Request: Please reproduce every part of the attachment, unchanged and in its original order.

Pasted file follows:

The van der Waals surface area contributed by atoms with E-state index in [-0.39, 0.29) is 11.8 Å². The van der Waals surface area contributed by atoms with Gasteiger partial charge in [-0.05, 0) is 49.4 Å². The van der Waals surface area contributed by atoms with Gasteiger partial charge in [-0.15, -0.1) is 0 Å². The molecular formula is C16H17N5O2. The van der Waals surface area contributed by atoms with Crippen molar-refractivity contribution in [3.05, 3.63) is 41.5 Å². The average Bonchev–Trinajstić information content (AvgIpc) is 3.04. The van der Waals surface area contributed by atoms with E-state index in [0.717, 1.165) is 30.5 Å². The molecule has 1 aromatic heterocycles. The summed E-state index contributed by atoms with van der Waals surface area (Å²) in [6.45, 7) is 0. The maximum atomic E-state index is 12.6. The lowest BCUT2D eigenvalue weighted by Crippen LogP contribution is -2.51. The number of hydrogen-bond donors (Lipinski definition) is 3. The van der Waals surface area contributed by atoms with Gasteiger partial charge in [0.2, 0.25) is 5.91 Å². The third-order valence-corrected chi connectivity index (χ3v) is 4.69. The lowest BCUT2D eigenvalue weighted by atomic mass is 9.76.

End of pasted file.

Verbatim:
The van der Waals surface area contributed by atoms with E-state index in [-0.39, 0.29) is 11.8 Å². The van der Waals surface area contributed by atoms with Gasteiger partial charge in [-0.05, 0) is 49.4 Å². The van der Waals surface area contributed by atoms with Gasteiger partial charge in [-0.15, -0.1) is 0 Å². The molecular formula is C16H17N5O2. The van der Waals surface area contributed by atoms with Crippen molar-refractivity contribution in [3.05, 3.63) is 41.5 Å². The average Bonchev–Trinajstić information content (AvgIpc) is 3.04. The van der Waals surface area contributed by atoms with E-state index in [0.717, 1.165) is 30.5 Å². The molecule has 1 aromatic heterocycles. The summed E-state index contributed by atoms with van der Waals surface area (Å²) in [6.45, 7) is 0. The maximum atomic E-state index is 12.6. The lowest BCUT2D eigenvalue weighted by Crippen LogP contribution is -2.51. The number of hydrogen-bond donors (Lipinski definition) is 3. The van der Waals surface area contributed by atoms with Gasteiger partial charge in [0.2, 0.25) is 5.91 Å². The third-order valence-corrected chi connectivity index (χ3v) is 4.69. The lowest BCUT2D eigenvalue weighted by atomic mass is 9.76.